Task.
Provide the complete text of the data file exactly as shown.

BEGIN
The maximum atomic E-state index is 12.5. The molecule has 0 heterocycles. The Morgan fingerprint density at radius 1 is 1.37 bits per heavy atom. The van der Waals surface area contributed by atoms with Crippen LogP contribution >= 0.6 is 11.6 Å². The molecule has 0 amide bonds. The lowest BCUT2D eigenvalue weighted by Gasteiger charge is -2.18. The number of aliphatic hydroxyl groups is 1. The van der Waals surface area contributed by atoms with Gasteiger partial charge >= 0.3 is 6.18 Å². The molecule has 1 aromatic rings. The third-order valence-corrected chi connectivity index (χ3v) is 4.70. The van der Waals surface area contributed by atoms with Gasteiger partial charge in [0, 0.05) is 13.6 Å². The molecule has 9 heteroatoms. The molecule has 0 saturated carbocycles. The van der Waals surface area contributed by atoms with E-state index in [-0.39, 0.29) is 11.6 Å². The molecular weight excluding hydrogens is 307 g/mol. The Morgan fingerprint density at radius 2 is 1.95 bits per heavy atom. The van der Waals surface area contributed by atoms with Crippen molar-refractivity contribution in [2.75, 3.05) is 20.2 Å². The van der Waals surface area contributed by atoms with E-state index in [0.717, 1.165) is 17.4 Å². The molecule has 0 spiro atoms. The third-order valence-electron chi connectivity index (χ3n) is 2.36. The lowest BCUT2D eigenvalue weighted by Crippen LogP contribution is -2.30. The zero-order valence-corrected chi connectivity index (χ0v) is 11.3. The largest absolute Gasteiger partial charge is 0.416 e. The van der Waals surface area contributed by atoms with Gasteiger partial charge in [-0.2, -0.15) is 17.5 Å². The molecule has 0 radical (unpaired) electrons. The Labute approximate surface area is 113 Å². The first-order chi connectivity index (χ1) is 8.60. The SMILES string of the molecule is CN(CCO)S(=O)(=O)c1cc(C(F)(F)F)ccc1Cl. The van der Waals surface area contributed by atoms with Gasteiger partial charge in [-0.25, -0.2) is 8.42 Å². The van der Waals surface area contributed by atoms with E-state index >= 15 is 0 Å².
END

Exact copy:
The maximum atomic E-state index is 12.5. The molecule has 0 heterocycles. The Morgan fingerprint density at radius 1 is 1.37 bits per heavy atom. The van der Waals surface area contributed by atoms with Crippen LogP contribution >= 0.6 is 11.6 Å². The molecule has 0 amide bonds. The lowest BCUT2D eigenvalue weighted by Gasteiger charge is -2.18. The number of aliphatic hydroxyl groups is 1. The van der Waals surface area contributed by atoms with Gasteiger partial charge >= 0.3 is 6.18 Å². The molecule has 1 aromatic rings. The third-order valence-corrected chi connectivity index (χ3v) is 4.70. The van der Waals surface area contributed by atoms with Gasteiger partial charge in [0, 0.05) is 13.6 Å². The molecule has 9 heteroatoms. The molecule has 0 saturated carbocycles. The van der Waals surface area contributed by atoms with E-state index in [-0.39, 0.29) is 11.6 Å². The molecular weight excluding hydrogens is 307 g/mol. The Morgan fingerprint density at radius 2 is 1.95 bits per heavy atom. The van der Waals surface area contributed by atoms with Crippen molar-refractivity contribution in [2.75, 3.05) is 20.2 Å². The van der Waals surface area contributed by atoms with E-state index in [0.717, 1.165) is 17.4 Å². The molecule has 0 spiro atoms. The third-order valence-electron chi connectivity index (χ3n) is 2.36. The lowest BCUT2D eigenvalue weighted by Crippen LogP contribution is -2.30. The zero-order valence-corrected chi connectivity index (χ0v) is 11.3. The largest absolute Gasteiger partial charge is 0.416 e. The van der Waals surface area contributed by atoms with Gasteiger partial charge in [-0.2, -0.15) is 17.5 Å². The molecule has 0 radical (unpaired) electrons. The Labute approximate surface area is 113 Å². The first-order chi connectivity index (χ1) is 8.60. The SMILES string of the molecule is CN(CCO)S(=O)(=O)c1cc(C(F)(F)F)ccc1Cl. The van der Waals surface area contributed by atoms with Gasteiger partial charge in [-0.25, -0.2) is 8.42 Å². The van der Waals surface area contributed by atoms with E-state index >= 15 is 0 Å².